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Building of the Supreme Court of Texas. Courtesy Wikipedia

The last few months have been an uphill battle for Delta 8 THC (a legal form of THC) and the Texas-based companies who sell it. Earlier this year, the Texas Department of State Health Services filed a request to eliminate the sale of Delta 8 THC in the state of Texas, temporarily bringing small-business sales to a halt. Notwithstanding the impact the pandemic had on Texas-owned businesses, the temporary sales ban almost brought local hemp retailers and manufacturers [along with those they employ] to their knees.

What is Delta 8 THC?

Delta 8 THC (tetrahydrocannabinol) is a close cousin of Delta 9 THC (which most people consider “weed” or marijuana). The difference between Delta 8 THC and Delta 9 THC is very important: Delta 8 THC is derived from the hemp plant, making it Federally legal by way of the 2018 Farm Bill.

More specifically, the provision in the Farm Bill legalizing hemp derived Delta 8 states that “any part of that plant, including the seeds of the plant and all derivatives, extracts, cannabinoids, isomers, acids, salts, and salts of isomers, whether growing or not, with a delta-9 tetrahydrocannabinol concentration of not more than 0.3% on a dry weight basis.”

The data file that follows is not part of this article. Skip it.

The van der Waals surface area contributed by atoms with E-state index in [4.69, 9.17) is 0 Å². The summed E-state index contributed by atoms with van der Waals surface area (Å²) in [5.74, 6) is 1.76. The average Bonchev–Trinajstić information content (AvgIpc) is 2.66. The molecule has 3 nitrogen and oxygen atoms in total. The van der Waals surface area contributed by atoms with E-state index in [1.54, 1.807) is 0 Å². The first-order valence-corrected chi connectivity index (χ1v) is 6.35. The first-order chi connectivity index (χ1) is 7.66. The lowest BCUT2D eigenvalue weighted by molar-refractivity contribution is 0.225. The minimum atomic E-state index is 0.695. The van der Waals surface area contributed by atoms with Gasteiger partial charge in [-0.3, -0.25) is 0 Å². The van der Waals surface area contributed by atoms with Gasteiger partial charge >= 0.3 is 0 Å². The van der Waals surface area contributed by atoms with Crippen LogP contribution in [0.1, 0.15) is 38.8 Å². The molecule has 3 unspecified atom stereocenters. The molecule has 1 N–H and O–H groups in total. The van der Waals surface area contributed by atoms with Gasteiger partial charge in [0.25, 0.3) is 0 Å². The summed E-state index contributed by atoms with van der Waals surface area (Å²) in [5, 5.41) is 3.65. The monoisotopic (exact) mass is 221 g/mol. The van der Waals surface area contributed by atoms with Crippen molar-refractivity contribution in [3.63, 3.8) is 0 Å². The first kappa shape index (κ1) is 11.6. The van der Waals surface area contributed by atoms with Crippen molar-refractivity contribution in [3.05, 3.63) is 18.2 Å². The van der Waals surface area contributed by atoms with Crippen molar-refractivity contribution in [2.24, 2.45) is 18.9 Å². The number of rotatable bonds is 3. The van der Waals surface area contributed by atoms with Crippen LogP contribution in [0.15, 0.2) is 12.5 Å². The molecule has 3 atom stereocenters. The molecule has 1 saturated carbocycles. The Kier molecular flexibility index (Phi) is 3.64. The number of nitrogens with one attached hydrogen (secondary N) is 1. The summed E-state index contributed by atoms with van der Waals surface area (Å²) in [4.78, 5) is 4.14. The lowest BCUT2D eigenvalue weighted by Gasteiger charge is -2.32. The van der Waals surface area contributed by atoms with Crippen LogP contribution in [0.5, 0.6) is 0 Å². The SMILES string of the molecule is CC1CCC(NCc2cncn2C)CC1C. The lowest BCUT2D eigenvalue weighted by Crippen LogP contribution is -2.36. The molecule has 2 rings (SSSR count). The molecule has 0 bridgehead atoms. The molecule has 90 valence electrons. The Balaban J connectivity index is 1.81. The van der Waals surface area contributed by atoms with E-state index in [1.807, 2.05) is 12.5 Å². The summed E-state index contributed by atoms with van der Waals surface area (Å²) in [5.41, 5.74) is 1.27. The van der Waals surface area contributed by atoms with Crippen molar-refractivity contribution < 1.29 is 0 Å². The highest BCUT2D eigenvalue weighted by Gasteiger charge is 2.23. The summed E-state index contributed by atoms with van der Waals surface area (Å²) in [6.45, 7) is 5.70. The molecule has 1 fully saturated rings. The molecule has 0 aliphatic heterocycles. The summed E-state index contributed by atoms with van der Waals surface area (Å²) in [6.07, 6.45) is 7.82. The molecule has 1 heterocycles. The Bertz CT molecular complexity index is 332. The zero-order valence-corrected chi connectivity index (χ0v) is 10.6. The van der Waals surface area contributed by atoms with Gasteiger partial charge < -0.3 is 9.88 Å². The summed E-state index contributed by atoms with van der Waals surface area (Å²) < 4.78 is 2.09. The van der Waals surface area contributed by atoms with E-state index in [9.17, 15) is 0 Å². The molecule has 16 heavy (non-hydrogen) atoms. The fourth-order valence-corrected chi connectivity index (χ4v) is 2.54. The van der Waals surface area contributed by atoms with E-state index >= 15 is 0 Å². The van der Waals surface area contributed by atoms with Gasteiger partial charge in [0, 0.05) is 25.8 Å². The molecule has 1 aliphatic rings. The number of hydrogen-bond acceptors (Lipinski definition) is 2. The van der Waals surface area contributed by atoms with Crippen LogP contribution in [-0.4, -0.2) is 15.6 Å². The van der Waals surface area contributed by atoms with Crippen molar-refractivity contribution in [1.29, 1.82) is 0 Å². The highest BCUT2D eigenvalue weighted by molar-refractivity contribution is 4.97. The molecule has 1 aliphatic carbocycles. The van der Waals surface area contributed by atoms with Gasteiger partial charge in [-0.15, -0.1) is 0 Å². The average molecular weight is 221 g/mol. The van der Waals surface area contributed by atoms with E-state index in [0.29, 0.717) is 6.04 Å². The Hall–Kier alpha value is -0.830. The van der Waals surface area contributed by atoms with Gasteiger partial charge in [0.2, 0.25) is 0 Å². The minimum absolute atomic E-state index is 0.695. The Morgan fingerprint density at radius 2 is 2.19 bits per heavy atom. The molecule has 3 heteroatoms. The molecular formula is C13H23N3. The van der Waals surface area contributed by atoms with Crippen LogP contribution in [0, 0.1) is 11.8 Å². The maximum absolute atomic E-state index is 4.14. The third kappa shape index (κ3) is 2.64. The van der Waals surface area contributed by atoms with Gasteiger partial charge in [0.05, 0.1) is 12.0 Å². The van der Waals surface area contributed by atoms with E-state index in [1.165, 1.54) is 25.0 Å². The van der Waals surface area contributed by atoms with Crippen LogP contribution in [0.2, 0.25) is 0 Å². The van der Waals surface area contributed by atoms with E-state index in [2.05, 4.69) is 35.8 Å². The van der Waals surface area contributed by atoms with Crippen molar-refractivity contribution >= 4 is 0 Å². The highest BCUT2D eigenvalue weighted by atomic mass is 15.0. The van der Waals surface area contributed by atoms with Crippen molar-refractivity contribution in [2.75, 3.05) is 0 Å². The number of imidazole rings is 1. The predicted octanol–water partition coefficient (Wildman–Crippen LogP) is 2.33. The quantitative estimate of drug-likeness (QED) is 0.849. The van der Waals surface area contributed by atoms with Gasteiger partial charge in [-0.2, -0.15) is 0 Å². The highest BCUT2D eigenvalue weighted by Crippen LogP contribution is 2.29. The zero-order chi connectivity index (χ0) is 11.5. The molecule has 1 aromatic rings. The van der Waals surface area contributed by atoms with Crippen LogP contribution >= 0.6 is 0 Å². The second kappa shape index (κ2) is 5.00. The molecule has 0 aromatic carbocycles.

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Delta 8 THC is in fact psychoactive, and most consumers (aging from 21+) tend to prefer it over Delta 9 THC for both recreational and medicinal purposes. For more than two years, small Texas businesses and their customers have relied on the Farm Bill’s provisioning and its designation to the legality of Delta 8 THC.

In late October, DSHS abruptly specified that Delta-8 is a Schedule I controlled substance, therefore illegal in Texas. The DSHS statement says, “Texas Health and Safety Code Chapter 443 (HSC 443), stabled by House Bill 1325 (86th Legislature), allows Consumable Hemp Products in Texas that do not exceed 0.3% Delta-9 tetrahydrocannabinol (THC). All other forms of THC, including Delta-8 in any concentration and Delta-9 exceeding 0.3%, are considered Schedule I Controlled substances.”